After a day of yard work or home renovation, my wife and I have tradition of heading for one of the local Chinese buffets. You not only burn 500 to 800 calories with several hours of physical labor, you also burn some of the guilt of all-you-can-eat dining. Some, but not all.
Chinese buffets are my favorite buffets because you can, if you are careful, eat somewhat healthy and stay below the ludicrous gluttony level. It's easy to eat $6.49 to $9.99 in sushi and seafood, plus they have items we haven't managed to successfully prepare at home. I'm quite good at rationalizing the Chinese buffet experience.
Then, there are the "country" buffets that hold so much promise… until you are eating the meal. And then there is the post-meal regret. I simply haven't found a set of rationalizations for the country buffet, even when I'm extremely hungry.
It starts simply enough: the buffet seems convenient and you're famished. The idea of some old-fashioned meat, potatoes, and pie lures you into the buffet. There are dozens of these places, some of them actually part of the same parent company. They are as distinct as the mashed potatoes and bulk gravy they serve.
The initial enthusiasm is tempered the moment you find yourself in the cattle-yard style winding line. You try to tell yourself it is like a theme park: the wait will be worth the reward at the end. Then you survey your fellow livestock and realize there is a reason stereotypes exist. Jeff Foxworthy must have stood in these same lines on numerous occasions. It's not polite, certainly not politically correct, but the patrons of the feed trough approach to dining are obviously loyal to the concept.
Obesity is a serious problem, not something to mock or dismiss. Yet, I can't believe the people in these lines are taking their health seriously. When you have trouble fitting within the wooden barriers that guide the lines, you don't belong at a buffet. When your scooter makes a groaning sound as you try to advance, you need to reconsider the all-you-can-eat habit. I've heard a manager say they were removing booths because too many customers don't fit, so they need tables.
You pay your admission fee, often including a discount stamp and a ticket, and the sense you're at a theme park is reinforced a little more. As you walk to your table or booth, you might pass "themed" buffet displays: La Hacienda, The Lighthouse, Wok Way, and Grandma's House. One buffet has the Green Grocer instead of a salad bar. All we need is a log flume to complete the experience. There are balloons for the kids at some of the chains. Eating is fun!
When I see someone trying to carry two or even three plates through the buffet lines, each piled higher than my complete meal, I want to know how anyone could be so hungry. Something must be wrong, medically, because nobody should need 4000 calories at one meal. Worse, these same people hit the dessert bar and take one of everything. It's stunning and heartbreaking.
Seeing these men, women, and children — especially the children — you start wondering about the choice you've made. Maybe obesity is "contagious" culturally. The buffet isn't quite like a county fair, but deep-fried Twinkies and funnel cakes might be the only foods missing. Come to think of it, I have seen funnel cakes at a buffet. One national chain has added cotton candy and fresh mini donuts, common fair foods in the Midwest. Yes, what could possibly go wrong with cotton candy and dozens of kids on sugar highs?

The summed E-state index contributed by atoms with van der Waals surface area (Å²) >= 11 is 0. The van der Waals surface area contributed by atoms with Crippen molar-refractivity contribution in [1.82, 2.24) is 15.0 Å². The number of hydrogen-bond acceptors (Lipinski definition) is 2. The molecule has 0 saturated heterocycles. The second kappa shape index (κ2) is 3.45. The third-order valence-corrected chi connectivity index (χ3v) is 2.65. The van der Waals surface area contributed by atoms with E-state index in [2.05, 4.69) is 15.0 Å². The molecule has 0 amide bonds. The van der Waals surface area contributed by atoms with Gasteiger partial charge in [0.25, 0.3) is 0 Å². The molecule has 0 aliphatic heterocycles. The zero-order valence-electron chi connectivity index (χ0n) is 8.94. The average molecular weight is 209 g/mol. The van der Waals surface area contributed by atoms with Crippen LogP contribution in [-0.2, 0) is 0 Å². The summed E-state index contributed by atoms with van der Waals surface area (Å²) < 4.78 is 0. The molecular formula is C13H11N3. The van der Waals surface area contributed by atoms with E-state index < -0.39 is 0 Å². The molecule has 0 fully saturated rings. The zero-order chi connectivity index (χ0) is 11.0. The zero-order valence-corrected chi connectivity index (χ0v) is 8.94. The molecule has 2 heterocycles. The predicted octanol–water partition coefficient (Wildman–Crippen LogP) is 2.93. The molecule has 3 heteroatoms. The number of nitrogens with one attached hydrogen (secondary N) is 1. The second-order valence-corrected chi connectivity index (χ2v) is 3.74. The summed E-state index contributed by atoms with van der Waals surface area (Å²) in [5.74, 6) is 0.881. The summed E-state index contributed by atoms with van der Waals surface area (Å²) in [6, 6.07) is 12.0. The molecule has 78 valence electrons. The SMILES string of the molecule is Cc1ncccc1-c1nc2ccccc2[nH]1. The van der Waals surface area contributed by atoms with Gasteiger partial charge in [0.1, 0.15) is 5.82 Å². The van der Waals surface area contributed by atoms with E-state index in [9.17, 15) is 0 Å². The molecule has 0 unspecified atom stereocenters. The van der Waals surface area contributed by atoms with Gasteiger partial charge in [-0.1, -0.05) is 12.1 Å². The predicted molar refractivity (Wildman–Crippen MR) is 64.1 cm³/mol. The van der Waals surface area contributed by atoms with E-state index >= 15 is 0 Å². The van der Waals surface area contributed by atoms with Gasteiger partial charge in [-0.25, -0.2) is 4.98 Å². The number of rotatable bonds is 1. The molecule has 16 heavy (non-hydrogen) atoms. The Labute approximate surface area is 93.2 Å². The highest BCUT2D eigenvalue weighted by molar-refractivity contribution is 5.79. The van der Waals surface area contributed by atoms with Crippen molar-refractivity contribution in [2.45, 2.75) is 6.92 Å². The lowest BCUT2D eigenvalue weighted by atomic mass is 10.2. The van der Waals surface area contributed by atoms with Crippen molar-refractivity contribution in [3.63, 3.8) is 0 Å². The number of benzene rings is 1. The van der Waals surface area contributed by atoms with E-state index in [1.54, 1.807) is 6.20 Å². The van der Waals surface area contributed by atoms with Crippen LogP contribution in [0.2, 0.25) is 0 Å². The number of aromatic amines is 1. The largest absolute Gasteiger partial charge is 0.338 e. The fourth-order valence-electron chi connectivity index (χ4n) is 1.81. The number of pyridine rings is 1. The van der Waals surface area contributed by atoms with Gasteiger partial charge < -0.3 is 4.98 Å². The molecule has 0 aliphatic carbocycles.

It's hard to enjoy a meal with an announcement loop in the background. "Please, no running in the restaurant. We ask that all children under ten be accompanied by an adult. Please do not drop food on the floor. Thank you for keeping our restaurant clean." Thankfully, we've only heard these polite pleas in one location of a national chain. The announcements are ineffective, as if anyone expected them to work.
I'm not sure why the atmosphere is so different at Chinese buffets, but it is. I would have thought buffet patrons were buffet patrons, but that's not the case. My assumption is that it is the food that determines the clients.
When I mentioned this to my wife, she pointed out that children like hot dogs, simple burgers, and cheese pizza. They aren't interested in coconut shrimp, broccoli beef, or seafood medley with calamari and octopus. Kids are picky eaters. They aren't interested in the dozen different sushi rolls at my favorite buffet. They are repulsed by food that is rubbery or in shells.
The Southern-style buffets specialize in fried chicken, meatloaf, and a half-dozen potato dishes. Simple and familiar. And fattening.
Why do we go to these places knowing the experience will not measure up to the ideal? Maybe its hope. We hope that "this time" it will be nice. Plus, the food isn't really that bad — you merely need a bit of self-restraint.
My wife and I have developed some buffet strategies. Go early, so you avoid the rush and get fresh food. Go on weekdays, not weekends, unless you go between lunch and dinner on a Saturday. Forget Sundays: the church crowds rush to the buffets. Go to the "grill station" so you know the food is cooked while you wait. If there are desserts, opt for the pies in cases or the items they serve to you, because the kids love to pick through the desserts.
I'm sure we'll keep trying the buffets. The convenience is hard to resist. Let's hope that convenience doesn't catch up to us.